Imagine a vibrant downtown Reno.

We had one, decades ago, when retailers, restaurants and other businesses peeked out from historic buildings under the neon glow of the relatively small gaming joints—before the mega-hotel/casinos walled off the streets from their “cities within a city.”

Downtowns everywhere declined in the 1960s and 1970s as residents and businesses fled to the suburbs. City cores became ghost neighborhoods. Buildings deteriorated. Downtowns slouched toward extinction. Over the last two decades, though, many of the nation’s city centers have been reborn.

Reno is undergoing another downtown renewal effort, led by the city government and the Regional Transportation Commission. The ROW, Virginia Street’s three interconnected casinos, already had a wish list. Its suggestions include installing landscaping and sidewalk improvements—as was done in Midtown, Reno’s previous makeover effort—and creating more open space for parking and special events near its properties, as explained in our January 2023 print-edition cover story.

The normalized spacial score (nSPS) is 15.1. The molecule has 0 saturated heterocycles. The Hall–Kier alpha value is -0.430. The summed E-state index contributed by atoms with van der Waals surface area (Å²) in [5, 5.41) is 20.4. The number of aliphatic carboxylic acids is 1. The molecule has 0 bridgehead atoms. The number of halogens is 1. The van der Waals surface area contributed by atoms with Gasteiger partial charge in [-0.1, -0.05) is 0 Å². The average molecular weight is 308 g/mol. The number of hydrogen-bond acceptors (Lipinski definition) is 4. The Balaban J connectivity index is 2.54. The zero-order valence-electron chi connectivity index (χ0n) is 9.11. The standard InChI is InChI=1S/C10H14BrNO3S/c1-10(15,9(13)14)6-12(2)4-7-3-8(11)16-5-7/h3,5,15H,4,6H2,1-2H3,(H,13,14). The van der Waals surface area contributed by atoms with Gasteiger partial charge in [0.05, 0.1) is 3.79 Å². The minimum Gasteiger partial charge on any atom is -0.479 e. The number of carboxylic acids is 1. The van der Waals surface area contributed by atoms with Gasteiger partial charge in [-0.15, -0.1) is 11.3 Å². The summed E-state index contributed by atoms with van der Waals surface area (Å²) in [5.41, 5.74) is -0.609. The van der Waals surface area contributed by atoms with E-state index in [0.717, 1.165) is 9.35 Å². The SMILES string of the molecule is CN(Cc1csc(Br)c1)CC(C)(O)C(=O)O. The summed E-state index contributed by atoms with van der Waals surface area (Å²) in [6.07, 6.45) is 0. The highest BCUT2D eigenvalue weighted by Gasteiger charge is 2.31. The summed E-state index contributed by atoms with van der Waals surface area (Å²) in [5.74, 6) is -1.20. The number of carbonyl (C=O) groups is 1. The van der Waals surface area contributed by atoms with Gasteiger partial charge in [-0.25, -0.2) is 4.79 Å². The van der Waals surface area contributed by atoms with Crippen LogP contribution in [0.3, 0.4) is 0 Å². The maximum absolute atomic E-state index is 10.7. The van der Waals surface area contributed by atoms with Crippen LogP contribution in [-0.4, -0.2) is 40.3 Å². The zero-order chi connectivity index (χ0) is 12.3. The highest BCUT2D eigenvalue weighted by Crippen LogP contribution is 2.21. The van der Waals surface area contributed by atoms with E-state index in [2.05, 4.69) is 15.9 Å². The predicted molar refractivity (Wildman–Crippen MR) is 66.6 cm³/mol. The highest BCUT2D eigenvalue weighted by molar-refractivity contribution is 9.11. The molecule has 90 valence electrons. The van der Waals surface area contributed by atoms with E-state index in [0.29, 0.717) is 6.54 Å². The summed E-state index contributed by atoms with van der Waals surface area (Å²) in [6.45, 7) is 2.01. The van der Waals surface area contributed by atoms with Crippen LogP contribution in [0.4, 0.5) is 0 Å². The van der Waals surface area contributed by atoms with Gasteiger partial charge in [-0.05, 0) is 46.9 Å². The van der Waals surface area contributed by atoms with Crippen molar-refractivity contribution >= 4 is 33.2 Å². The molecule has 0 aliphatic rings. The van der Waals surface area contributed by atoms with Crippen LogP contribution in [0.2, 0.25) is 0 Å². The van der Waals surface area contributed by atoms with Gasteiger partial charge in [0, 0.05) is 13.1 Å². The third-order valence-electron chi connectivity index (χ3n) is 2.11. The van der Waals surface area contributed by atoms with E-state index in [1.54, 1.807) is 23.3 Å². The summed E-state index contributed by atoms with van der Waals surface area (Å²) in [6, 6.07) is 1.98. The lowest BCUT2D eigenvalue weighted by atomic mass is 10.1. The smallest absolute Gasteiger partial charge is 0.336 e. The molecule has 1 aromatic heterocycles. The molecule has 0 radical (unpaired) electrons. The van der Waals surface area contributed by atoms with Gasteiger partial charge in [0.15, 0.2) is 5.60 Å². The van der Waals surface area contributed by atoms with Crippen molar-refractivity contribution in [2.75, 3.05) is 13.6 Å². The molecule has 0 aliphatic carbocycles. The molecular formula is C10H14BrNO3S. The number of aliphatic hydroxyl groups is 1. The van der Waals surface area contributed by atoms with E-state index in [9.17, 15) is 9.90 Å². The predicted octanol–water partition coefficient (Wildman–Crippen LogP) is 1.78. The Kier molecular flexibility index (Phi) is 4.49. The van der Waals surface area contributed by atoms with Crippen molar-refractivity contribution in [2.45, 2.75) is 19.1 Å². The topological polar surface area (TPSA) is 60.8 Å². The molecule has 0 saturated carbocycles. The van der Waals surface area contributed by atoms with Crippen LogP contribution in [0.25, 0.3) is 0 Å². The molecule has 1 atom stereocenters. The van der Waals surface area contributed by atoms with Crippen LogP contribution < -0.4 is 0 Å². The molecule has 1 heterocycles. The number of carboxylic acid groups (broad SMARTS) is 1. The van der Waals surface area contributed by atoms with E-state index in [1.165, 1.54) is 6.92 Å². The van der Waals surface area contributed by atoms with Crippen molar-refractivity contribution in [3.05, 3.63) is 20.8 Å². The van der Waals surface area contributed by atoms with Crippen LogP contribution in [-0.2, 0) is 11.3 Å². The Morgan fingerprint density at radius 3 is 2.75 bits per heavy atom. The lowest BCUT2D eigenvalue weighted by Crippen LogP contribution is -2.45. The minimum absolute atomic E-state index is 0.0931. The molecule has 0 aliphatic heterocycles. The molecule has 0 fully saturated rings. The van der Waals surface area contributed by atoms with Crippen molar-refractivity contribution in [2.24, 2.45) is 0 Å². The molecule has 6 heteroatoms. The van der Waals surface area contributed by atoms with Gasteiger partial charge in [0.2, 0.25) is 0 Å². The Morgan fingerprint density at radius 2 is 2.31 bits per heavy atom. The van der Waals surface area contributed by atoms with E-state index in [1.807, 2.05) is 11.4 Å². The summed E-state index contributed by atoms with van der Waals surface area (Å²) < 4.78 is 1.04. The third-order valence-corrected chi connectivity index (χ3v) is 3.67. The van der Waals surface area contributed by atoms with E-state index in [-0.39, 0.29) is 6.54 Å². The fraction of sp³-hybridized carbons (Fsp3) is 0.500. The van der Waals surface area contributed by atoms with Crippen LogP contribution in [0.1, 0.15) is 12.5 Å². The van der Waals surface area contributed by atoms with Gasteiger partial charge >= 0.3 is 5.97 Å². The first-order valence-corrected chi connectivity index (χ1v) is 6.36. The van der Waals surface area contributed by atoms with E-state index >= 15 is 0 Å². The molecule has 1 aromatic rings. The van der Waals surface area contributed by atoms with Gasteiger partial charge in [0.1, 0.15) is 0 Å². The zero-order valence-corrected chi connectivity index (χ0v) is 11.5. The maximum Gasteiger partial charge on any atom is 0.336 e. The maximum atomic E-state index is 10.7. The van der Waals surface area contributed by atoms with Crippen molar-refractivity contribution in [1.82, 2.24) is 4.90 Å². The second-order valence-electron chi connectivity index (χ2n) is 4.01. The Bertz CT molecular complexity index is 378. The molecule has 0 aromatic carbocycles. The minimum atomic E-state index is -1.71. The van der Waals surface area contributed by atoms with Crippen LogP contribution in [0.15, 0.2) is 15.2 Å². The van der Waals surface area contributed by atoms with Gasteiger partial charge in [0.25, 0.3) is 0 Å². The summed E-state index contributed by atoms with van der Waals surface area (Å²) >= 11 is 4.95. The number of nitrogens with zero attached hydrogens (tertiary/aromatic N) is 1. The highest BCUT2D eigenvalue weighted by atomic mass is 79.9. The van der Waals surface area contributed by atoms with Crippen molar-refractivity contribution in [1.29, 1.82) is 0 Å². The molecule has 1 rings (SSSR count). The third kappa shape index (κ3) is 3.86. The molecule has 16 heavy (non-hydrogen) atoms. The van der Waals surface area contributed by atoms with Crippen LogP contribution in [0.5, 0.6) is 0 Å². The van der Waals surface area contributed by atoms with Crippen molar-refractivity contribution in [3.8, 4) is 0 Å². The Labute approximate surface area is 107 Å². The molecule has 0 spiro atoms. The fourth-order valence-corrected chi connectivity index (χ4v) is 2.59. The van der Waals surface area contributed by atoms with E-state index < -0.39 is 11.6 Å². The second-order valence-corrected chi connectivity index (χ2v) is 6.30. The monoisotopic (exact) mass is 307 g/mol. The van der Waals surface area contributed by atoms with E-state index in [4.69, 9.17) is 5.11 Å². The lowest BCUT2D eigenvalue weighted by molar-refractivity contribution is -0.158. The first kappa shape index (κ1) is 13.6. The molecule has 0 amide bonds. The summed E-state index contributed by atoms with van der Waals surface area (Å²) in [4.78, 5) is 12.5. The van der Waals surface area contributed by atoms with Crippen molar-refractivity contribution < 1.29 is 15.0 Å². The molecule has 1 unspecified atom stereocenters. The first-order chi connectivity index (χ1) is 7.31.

But it is foot traffic, not more concrete pads, that will renew downtown. There must be street-side shops, bars, restaurants and stores there next to the massive hotel-casinos. Renewal depends on a diversity of people, businesses and buildings—and a web of human connections—amid a streetscape reflecting Reno’s character, quality and continuity.

Adding more sterile plazas, luxury apartment towers, parking spaces and cosmetic features won’t do the job alone. Sitting out the process and ceding decisions to the big players invites failure.

We all have a stake in downtown’s future. If it is again to become a hub of foot traffic, shops and vitality, residents and small businesses have to get involved in the conversation surrounding Reno’s “placemaking” effort. The city’s core may again become a district where both tourists and locals want to be.

One thing is certain: No matter who calls the shots, we’ll get the downtown we deserve.

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1 Comment

  1. The Row’s suggestion that additional parking is needed is right on. Those who say that folks will take those little scooters 5 or 6 blocks to get downtown are smoking something.

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